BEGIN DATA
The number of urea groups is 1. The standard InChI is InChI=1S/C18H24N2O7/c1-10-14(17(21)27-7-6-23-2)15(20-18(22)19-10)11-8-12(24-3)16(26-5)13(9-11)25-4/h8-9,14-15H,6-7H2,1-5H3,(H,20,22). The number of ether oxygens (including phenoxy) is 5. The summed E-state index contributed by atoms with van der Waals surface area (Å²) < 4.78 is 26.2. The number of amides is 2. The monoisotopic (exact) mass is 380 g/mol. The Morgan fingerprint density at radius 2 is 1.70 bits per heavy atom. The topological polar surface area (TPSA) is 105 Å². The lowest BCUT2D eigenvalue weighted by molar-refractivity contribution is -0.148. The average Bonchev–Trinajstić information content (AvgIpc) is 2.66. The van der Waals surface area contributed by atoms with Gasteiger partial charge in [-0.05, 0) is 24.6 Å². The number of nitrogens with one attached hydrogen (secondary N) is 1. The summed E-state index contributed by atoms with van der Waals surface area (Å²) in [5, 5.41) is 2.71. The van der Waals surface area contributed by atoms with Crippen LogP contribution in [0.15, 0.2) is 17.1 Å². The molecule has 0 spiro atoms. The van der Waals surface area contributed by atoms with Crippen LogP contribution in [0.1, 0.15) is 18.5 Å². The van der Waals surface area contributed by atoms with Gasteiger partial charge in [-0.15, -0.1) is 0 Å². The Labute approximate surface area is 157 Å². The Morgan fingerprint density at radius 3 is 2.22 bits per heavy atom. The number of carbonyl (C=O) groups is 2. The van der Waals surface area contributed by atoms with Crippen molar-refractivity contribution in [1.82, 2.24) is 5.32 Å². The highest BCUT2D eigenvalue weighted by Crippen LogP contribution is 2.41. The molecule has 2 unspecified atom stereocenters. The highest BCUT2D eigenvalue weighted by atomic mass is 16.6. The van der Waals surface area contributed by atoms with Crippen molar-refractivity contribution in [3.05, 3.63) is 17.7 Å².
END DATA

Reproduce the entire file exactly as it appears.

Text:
The number of urea groups is 1. The standard InChI is InChI=1S/C18H24N2O7/c1-10-14(17(21)27-7-6-23-2)15(20-18(22)19-10)11-8-12(24-3)16(26-5)13(9-11)25-4/h8-9,14-15H,6-7H2,1-5H3,(H,20,22). The number of ether oxygens (including phenoxy) is 5. The summed E-state index contributed by atoms with van der Waals surface area (Å²) < 4.78 is 26.2. The number of amides is 2. The monoisotopic (exact) mass is 380 g/mol. The Morgan fingerprint density at radius 2 is 1.70 bits per heavy atom. The topological polar surface area (TPSA) is 105 Å². The lowest BCUT2D eigenvalue weighted by molar-refractivity contribution is -0.148. The average Bonchev–Trinajstić information content (AvgIpc) is 2.66. The van der Waals surface area contributed by atoms with Gasteiger partial charge in [-0.05, 0) is 24.6 Å². The number of nitrogens with one attached hydrogen (secondary N) is 1. The summed E-state index contributed by atoms with van der Waals surface area (Å²) in [5, 5.41) is 2.71. The van der Waals surface area contributed by atoms with Crippen LogP contribution in [0.15, 0.2) is 17.1 Å². The molecule has 0 spiro atoms. The van der Waals surface area contributed by atoms with Crippen LogP contribution in [0.1, 0.15) is 18.5 Å². The van der Waals surface area contributed by atoms with Gasteiger partial charge in [-0.15, -0.1) is 0 Å². The Labute approximate surface area is 157 Å². The Morgan fingerprint density at radius 3 is 2.22 bits per heavy atom. The number of carbonyl (C=O) groups is 2. The van der Waals surface area contributed by atoms with Crippen molar-refractivity contribution in [1.82, 2.24) is 5.32 Å². The highest BCUT2D eigenvalue weighted by Crippen LogP contribution is 2.41. The molecule has 2 unspecified atom stereocenters. The highest BCUT2D eigenvalue weighted by atomic mass is 16.6. The van der Waals surface area contributed by atoms with Crippen molar-refractivity contribution in [3.05, 3.63) is 17.7 Å².